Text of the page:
• A 2% salary increase for each of the next three years plus cost-of-living protection which would add on another 1-3% per year

The history

2,142 maintenance workers, who comprise people like mechanics and janitorial staff but not bus drivers, metro booth operators or supervisors, last went on strike in November of 2003. That strike lasted 8 days. Their latest contract ended Jan. 6, 2007, and they voted to strike on March 4. On May 6 they set the date for the strike.

There have been 15 transit strikes in the past 40 years. The longest was in 1974 when maintenance workers shut down the metro (but not buses) for 44 days.

The politics

Both sides are trying to win this battle in the court of public opinion. The STM took out a full-page ad in Wednesday’s papers.

The union says:

  • They are paid less than private-sector counterparts
  • They have been open to negotiating at any time (while the STM team goes home at 5 p.m.)
  • They are paid less and get less benefits than Laval transit maintenance workers
  • They have already made concessions and are willing to end the strike even with only partial concessions from the STM
  • The strike is our fault
  • Other arguments summarized on this blog post

The STM says:

  • The deal they offered is the same one being given to other city unions
  • They have a $22 million deficit this year and can’t afford more money
  • The union has been without a contract for only a few months and are “taking the city hostage”
  • Their benefits package (especially the pension) make up for any salary difference with private-sector maintenance workers

So far most people are on the STM’s side, noting that $22-$25 an hour is a lot to pay someone to clean vomit off a metro station floor, and that those suffering from this strike are mostly the poor and working class.

The media have come largely on the STM’s side as well, with The Gazette, La Presse (again) and Le Devoir all printing editorials saying the union already has the rights it needs and the strike is overkill. Of course, the crazy union lefties don’t like that idea.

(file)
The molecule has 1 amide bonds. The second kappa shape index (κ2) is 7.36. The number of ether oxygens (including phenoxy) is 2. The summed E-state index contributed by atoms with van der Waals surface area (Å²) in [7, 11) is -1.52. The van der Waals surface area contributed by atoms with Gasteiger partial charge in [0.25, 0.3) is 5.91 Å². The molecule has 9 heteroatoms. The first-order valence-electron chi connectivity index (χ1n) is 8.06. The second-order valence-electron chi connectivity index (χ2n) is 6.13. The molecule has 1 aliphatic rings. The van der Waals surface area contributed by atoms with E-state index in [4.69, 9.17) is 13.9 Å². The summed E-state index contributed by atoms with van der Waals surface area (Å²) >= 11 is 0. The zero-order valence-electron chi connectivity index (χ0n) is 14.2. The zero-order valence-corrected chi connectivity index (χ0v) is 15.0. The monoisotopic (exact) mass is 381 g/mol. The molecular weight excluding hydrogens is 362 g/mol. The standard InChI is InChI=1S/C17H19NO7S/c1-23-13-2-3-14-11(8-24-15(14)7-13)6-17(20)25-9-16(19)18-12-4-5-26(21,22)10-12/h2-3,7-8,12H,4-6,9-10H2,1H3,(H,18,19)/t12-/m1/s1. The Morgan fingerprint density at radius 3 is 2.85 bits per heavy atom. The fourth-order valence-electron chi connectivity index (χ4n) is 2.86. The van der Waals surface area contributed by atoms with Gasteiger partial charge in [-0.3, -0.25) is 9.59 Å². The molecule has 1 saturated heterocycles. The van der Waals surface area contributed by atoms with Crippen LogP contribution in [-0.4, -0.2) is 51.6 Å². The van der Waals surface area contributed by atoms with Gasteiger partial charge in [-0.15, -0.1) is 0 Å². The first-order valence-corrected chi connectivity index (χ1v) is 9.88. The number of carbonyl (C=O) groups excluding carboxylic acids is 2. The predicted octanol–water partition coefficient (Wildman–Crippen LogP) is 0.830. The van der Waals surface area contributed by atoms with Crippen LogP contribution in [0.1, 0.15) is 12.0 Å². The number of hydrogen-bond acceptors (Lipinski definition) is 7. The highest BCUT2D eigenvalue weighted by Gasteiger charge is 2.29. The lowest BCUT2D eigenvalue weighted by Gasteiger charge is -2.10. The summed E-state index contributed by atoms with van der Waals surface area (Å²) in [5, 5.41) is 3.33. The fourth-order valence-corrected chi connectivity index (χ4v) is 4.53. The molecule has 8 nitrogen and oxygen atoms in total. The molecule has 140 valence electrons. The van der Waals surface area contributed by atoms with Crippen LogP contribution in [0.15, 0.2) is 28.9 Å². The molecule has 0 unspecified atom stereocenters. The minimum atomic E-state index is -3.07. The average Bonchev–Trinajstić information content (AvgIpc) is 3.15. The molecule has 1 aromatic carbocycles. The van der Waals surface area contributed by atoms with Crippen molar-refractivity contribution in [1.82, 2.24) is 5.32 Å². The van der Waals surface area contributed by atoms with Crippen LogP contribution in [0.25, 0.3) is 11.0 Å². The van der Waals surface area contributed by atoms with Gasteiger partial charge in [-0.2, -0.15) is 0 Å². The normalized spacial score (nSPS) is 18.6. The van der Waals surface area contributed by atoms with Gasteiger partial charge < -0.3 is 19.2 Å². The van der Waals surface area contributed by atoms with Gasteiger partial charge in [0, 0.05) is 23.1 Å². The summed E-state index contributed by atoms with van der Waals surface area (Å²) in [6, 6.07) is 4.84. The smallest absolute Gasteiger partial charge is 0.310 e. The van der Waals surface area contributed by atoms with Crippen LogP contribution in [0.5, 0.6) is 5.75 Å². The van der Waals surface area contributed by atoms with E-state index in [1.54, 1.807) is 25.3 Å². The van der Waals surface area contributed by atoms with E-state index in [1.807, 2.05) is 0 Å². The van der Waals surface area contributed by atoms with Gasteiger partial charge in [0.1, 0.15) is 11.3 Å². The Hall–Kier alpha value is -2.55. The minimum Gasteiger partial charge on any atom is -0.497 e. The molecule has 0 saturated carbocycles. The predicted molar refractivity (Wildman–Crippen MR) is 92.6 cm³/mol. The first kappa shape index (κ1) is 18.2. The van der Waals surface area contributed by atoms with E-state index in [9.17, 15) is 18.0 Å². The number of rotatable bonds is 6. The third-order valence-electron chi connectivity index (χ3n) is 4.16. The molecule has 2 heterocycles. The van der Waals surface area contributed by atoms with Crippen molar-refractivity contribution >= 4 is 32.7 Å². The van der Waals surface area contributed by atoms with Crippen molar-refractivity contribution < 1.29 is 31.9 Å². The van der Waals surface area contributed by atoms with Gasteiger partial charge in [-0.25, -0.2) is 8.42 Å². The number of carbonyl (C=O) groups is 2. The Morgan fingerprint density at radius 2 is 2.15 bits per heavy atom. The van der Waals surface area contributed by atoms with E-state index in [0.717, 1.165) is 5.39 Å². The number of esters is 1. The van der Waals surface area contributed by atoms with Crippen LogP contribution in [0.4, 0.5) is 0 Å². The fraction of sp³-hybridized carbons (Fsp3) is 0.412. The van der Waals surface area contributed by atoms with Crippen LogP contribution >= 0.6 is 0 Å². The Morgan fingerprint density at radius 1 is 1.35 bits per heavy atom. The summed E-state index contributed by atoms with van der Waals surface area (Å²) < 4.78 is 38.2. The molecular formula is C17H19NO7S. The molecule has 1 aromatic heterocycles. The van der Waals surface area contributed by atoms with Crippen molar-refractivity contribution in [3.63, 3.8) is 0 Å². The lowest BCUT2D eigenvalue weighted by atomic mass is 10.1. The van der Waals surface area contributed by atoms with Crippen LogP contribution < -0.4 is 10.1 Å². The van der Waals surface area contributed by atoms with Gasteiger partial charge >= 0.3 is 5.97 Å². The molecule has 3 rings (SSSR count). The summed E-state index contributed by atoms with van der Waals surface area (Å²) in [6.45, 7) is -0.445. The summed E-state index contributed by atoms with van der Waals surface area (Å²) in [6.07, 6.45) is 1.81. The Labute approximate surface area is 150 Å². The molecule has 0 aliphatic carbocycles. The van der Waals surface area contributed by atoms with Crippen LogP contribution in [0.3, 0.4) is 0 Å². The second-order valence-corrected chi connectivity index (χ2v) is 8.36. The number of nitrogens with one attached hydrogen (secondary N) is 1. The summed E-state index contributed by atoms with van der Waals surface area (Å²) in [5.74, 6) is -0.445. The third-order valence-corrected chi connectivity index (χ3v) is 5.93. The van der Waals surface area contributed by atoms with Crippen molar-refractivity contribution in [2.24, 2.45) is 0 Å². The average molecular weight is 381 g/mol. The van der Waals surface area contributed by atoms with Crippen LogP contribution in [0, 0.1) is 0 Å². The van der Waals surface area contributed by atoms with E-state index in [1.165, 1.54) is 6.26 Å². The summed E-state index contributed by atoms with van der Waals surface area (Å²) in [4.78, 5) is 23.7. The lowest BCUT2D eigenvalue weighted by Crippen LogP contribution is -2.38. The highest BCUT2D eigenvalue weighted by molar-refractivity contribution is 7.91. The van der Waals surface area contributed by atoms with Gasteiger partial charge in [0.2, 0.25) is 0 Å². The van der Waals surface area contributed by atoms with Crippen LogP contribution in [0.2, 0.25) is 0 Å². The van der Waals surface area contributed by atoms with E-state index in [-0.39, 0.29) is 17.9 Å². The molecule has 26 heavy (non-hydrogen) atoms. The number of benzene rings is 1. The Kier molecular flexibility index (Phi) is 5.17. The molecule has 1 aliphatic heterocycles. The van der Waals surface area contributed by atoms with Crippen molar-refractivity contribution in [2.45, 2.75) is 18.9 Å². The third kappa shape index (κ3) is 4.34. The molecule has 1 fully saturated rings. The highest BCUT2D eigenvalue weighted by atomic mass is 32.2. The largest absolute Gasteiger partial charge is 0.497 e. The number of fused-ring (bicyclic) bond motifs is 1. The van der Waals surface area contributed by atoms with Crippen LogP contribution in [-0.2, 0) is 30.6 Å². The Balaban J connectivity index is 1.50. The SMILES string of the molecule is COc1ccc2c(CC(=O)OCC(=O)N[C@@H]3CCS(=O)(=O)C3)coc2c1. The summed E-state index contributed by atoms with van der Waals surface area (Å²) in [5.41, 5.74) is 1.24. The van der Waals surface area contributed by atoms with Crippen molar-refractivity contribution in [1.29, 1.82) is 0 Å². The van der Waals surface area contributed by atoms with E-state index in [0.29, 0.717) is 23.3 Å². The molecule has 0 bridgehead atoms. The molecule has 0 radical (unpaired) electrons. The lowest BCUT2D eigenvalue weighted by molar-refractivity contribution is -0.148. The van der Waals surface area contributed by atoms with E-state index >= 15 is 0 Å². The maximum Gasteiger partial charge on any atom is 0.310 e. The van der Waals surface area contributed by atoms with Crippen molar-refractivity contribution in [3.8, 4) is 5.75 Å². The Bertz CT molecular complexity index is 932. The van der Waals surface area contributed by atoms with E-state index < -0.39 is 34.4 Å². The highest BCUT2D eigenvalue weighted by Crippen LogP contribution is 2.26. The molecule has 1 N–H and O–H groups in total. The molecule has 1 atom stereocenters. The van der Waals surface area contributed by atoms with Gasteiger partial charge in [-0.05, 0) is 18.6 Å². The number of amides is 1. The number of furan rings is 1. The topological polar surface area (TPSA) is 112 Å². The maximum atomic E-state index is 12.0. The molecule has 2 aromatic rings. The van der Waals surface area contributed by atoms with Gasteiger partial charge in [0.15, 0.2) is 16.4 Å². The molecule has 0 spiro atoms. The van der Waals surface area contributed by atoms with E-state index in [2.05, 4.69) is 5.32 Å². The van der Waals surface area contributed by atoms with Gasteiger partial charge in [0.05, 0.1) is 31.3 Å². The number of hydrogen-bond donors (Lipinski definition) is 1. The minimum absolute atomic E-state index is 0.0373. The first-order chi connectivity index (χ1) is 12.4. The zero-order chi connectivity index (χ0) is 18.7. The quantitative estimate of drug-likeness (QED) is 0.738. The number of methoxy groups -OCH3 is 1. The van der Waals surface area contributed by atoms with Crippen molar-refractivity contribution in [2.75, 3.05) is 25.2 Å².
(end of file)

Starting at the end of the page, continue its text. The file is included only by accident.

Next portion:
The law

This is a perfectly legal strike. The government has the power, through special legislation, to force and end to the disruption or force a settlement. However, a mutually-agreeable settlement is far preferable to this drastic action. Though some people suggest that charter rights have somehow been violated, no court has ruled that convenient public transit is a charter right.

Your employer has no obligation to change any working conditions due to the strike. This includes changing your schedule, compensating you for cab use, providing alternative transportation, or anything else you might think you deserve because you work at odd hours. You’re still responsible for getting to work on time and working whatever hours you’ve agreed to. Unless public transit is part of your job somehow, the strike becomes your problem, not theirs.

You may be eligible for a partial refund of your monthly or weekly transit pass once this is over. After the 2003 strike, the STM offered a $5 discount for the following February 2004 bus pass ($2.50 for reduced-fare passes). Three years later, it settled a class action lawsuit and discounted $2 off the November 2006 transit pass ($1 off the reduced pass). Hold on to this week’s/month’s pass in case it becomes necessary. Note, however, that it could be a while before you see anything, and it won’t be that much.


Among the more interesting alternatives, CJAD is turning this into an opportunity for a publicity stunt, offering a free shuttle from the West Island to downtown during the strike (between 9 a.m. and 4 p.m.).

The Journal today has a list of ride-sharing services, where you can offer and look for a partner to carpool with. And there’s always communauto, which is bound to be busier than normal.

As expected, at least one taxi driver (whose blog is apparently the second-most influential in Quebec) is going to profit heavily from very angry people.

How about informal taxis? Hitch-hike with a tip in hand.


Though it won’t get you to your destination any faster, writing angry letters might help alleviate your stress a bit.

Or if that’s too much for you, just join the “I don’t support the strike” Facebook group. Or the other “I don’t support the strike” Facebook group. Or the other one. Or the other one. Or this one. Or that one. Or the one over there. Or this one right here. Or this group. Or that group. Or this one. Or that one. Or that one. Or, if you support the strike, join the lone Facebook group that’s taking their side.

So far at least one online petition has started up demanding the government legislate an end to the strike.

The first (and only) attempted protest against the strike by concerned citizens is planned for Thursday at 4pm at Emily-Gamelin Park (aka Berri Square, corner Berri and Ste-Catherine). It was an utter failure, with only three people showing up (not including the media).

Finally, just to balance things out, here’s an interesting blog post arguing that the union’s demands are justified in the big picture.